res, err := http.Get(releasesURL)
	if err != nil {
		return nil, fmt.Errorf("failed to get releases: %v: %w", err, errFailedAPICall)
	}
	defer res.Body.Close()
	if res.StatusCode != http.StatusOK {
		return nil, fmt.Errorf("unexpected status code: %d - %s: %w", res.StatusCode, res.Status, errFailedAPICall)
	}
	var releases []Release
	if err := json.NewDecoder(res.Body).Decode(&releases); err != nil {
		return nil, fmt.Errorf("failed to decode body into release slice: %w", err)
	}
	var availableReleases []Release
	for _, r := range releases {
		if r.IsAvailable {
			availableReleases = append(availableReleases, r)
		}
	}
	return availableReleases, nil
}

We want to write a test for your GetAvailableReleases() method, but we need to simulate the call to the externa API (which we don’t want to do for real in the test…and in some cases can’t - what if the API requires user authentication or some other parameter not available at test-time?)

Method 1: Mockable interface around the external call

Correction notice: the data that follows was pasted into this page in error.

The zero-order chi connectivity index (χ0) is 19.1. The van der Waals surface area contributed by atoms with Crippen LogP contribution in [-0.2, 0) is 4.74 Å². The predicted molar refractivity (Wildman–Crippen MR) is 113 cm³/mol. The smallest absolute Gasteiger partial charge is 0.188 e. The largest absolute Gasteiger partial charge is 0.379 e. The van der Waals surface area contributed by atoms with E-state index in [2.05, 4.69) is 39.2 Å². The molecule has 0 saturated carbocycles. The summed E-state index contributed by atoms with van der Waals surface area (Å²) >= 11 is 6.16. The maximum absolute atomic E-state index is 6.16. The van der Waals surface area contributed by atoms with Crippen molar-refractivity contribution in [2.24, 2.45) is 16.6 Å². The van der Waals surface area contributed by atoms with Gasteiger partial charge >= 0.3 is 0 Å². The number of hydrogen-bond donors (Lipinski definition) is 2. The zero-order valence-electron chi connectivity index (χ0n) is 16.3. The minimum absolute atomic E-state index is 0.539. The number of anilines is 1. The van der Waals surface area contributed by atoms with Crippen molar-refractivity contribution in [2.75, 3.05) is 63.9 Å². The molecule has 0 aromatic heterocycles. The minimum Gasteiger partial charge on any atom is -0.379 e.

You can define an interface that looks something like this:

type Communicator interface {
	GetNewReleases() (*http.Response, error)
}

And then create a small struct that implements Communicator. All it will do is send the same Get request we’re making up above to the BookBeta API:

type bbCommunicator struct {}

func(c *bbCommunicator) GetNewReleases() (*http.Response, error) {
	return http.Get(releasesURL)
}

But now we need to decide where to instantiate that struct. We don’t really want to make it a global variable (well, I don’t). If we make it a global, we won’t be able to run parallel standalone tests because we’ll keep having to override this one global var and get test case pollution.